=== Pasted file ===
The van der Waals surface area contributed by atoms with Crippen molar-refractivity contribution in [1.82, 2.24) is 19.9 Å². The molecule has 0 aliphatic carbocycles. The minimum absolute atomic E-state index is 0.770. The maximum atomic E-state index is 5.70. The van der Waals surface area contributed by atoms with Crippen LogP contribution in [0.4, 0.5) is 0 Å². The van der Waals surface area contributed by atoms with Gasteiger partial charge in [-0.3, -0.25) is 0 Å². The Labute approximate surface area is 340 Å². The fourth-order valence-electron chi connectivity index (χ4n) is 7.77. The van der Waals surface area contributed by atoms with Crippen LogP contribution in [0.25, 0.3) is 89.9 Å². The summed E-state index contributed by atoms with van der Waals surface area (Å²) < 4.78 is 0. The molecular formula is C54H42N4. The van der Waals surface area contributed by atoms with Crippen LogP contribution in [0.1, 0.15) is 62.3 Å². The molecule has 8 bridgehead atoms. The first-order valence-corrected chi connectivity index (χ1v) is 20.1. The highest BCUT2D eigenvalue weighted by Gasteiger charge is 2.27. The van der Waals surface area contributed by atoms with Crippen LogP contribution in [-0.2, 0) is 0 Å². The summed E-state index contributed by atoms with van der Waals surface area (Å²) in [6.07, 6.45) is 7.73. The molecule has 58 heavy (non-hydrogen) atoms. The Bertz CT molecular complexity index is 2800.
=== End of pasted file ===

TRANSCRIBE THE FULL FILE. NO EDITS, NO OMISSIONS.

The van der Waals surface area contributed by atoms with Crippen molar-refractivity contribution in [1.82, 2.24) is 19.9 Å². The molecule has 0 aliphatic carbocycles. The minimum absolute atomic E-state index is 0.770. The maximum atomic E-state index is 5.70. The van der Waals surface area contributed by atoms with Crippen LogP contribution in [0.4, 0.5) is 0 Å². The van der Waals surface area contributed by atoms with Gasteiger partial charge in [-0.3, -0.25) is 0 Å². The Labute approximate surface area is 340 Å². The fourth-order valence-electron chi connectivity index (χ4n) is 7.77. The van der Waals surface area contributed by atoms with Crippen LogP contribution in [0.25, 0.3) is 89.9 Å². The summed E-state index contributed by atoms with van der Waals surface area (Å²) < 4.78 is 0. The molecular formula is C54H42N4. The van der Waals surface area contributed by atoms with Crippen LogP contribution in [0.1, 0.15) is 62.3 Å². The molecule has 8 bridgehead atoms. The first-order valence-corrected chi connectivity index (χ1v) is 20.1. The highest BCUT2D eigenvalue weighted by Gasteiger charge is 2.27. The van der Waals surface area contributed by atoms with Crippen LogP contribution in [-0.2, 0) is 0 Å². The summed E-state index contributed by atoms with van der Waals surface area (Å²) in [6.07, 6.45) is 7.73. The molecule has 58 heavy (non-hydrogen) atoms. The Bertz CT molecular complexity index is 2800.